Also called scarlet fever, a disease caused by infection with group A streptococcal bacteria that occurs in a small proportion of people with strep throat. The incubation period between contracting strep and the onset of scarlet fever is short, typically 72 hours but may range from 1 to 7 days. Illness usually begins with a fever and sore throat and may be accompanied by chills, vomiting, abdominal pain and malaise. The strep bacteria produces a toxin that causes a rash that appears 1 to 2 days after the onset of illness. The rash initially appears on the neck and chest, then spreads over the body. Typically the rash begins as small red macules which gradually become elevated. The redness fades over a few days and the patient is left with a rough "sandpaper" feeling rash. While the rash is still red the patient may develop what are called Pastia's lines, bright red coloration of the creases under the arm and in the groin. The rash usually lasts for 3 days. As the rash fades, desquamation (peeling) may occur around the finger tips, toes, and groin area. The throat culture should be positive for group A Strep. There is a rapid antigen test (throat swab). Therapy is designed to treat the infection with antibiotics (usually penicillin) and relieve symptoms with analgesics, rest, and plenty of fluids. Scarlet fever is usually not a serious illness when treated promptly. Improvement typically begins within 24 hours of starting treatment. Very rarely do the bacteria spread to other parts of the body. If it does, the result may be ear infections, sinusitis, glomerulonephritis or rheumatic fever.
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An acute exanthematous disease, caused by infection with streptococcal organisms producing erythrogenic toxin, marked by fever and other constitutional disturbances, and a generalized eruption of closely aggregated points or small macules of a bright red color followed by desquamation in large scales, shreds, or sheets; mucous membrane of the mouth and fauces is usually also involved. SYN: scarlet fever. [through It. fr. Mediev. L. scarlatum, scarlet, a scarlet cloth]
- anginose s., s. anginosa a form of s. in which the throat affection is unusually severe. SYN: Fothergill disease (2).
- s. hemorrhagica a form of s. in which blood extravasates into the skin and mucous membranes, giving to the eruption a dusky hue; frequent bleeding from the nose and into the intestine also occurs.
- s. latens, latent s. a form of s. in which the rash is absent, but other complications of streptococcal infection occur, such as acute nephritis.
- s. maligna a severe scarlet fever in which the patient is quickly overcome with the intensity of the systemic intoxication.
- s. rheumatica SYN: dengue.
- s. simplex a mild form of the disease.

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scar·la·ti·na .skär-lə-'tē-nə n SCARLET FEVER
scar·la·ti·nal -'tēn-əl adj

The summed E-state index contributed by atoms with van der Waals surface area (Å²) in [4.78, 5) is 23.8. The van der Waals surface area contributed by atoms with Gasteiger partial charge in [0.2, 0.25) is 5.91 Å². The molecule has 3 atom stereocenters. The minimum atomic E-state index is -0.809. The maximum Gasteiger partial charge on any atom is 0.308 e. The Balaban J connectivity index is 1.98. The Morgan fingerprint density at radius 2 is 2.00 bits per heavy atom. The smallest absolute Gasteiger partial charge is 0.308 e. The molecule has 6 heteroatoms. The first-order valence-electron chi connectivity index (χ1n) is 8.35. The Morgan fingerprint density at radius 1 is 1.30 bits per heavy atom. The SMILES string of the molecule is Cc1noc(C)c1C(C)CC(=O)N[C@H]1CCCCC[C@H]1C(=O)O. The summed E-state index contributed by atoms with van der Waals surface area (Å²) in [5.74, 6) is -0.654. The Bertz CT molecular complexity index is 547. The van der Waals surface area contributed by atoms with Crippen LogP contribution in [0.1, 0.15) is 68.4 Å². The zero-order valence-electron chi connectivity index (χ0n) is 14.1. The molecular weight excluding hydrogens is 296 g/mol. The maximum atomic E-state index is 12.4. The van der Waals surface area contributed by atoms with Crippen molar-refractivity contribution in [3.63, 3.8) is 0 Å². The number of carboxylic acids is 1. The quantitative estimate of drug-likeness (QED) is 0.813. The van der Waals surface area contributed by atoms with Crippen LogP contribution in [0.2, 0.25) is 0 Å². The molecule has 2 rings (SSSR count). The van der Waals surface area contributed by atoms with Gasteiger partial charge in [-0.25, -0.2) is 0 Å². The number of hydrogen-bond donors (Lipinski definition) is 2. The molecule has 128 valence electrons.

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scar·la·ti·na (skahr″lə-teґnə) [L. “scarlet”] scarlet fever. scarlatinal adj

Medical dictionary. 2011.


Look at other dictionaries:

  • scarlatină — SCARLATÍNĂ, scarlatine, s.f. Boală infecţioasă, contagioasă şi epidemică (mai ales la copii), care se manifestă prin febră, dureri de gât şi o erupţie roşie pe tot corpul, urmată de descuamare. – Din fr. scarlatine. Trimis de RACAI, 07.12.2003.… …   Dicționar Român

  • Scarlatina —   [aus vulgärlateinisch febris scarlatina, zu mittellateinisch scarlatum »rote Farbe«] die, , der Scharlach …   Universal-Lexikon

  • scarlatina — (n.) 1803, from Mod.L. scarlatina (Sydenham, 1676), from It. scarlattina (Lancelotti, 1527), fem. of scarlattino (adj.), dim. of scarlatto scarlet (see SCARLET (Cf. scarlet)). It is a synonym for scarlet fever, not a milder form of it …   Etymology dictionary

  • scarlatina — [skär΄lə tē′nə] n. [ModL < ML ( febris) scarlatina, scarlet (fever)] nontechnical term for a mild form of SCARLET FEVER scarlatinal adj …   English World dictionary

  • Scarlatina — Scar la*ti na, n. [NL.: cf. F. scarlatine. See {Scarlet}.] (Med.) Scarlet fever. {Scar la*ti nal}, a. {Scar*lat i*nous} (# or #), a. [1913 Webster] …   The Collaborative International Dictionary of English

  • Scarlatīna — (sc. febris), das Scharlachfieber …   Meyers Großes Konversations-Lexikon

  • Scarlatina — vgl. Scharlach …   Das Wörterbuch medizinischer Fachausdrücke

  • scarlatina — scarlatinal, scarlatinous /skahr leuh tee neuhs, skahr lat n euhs/, adj. /skahr leuh tee neuh/, n. Pathol. 1. See scarlet fever. 2. a mild form of scarlet fever. [1795 1805; < NL (febris) scarlatina scarlet fever, deriv. of ML scarlata scarlet… …   Universalium

  • scarlatina — scar•la•ti•na [[t]ˌskɑr ləˈti nə[/t]] n. 1) pat scarlet fever 2) pat a mild form of scarlet fever • Etymology: 1795–1805; < NL (febris) scarlatina scarlet fever, der. of ML scarlata scarlet (cloth); see scarlet, ine I scar la•ti′nal,… …   From formal English to slang

  • scarlatina — noun Etymology: New Latin, from Medieval Latin scarlata scarlet Date: 1771 scarlet fever • scarlatinal adjective …   New Collegiate Dictionary

  • scarlatina — (skahr la te nah) See scarlet fever …   Dictionary of microbiology

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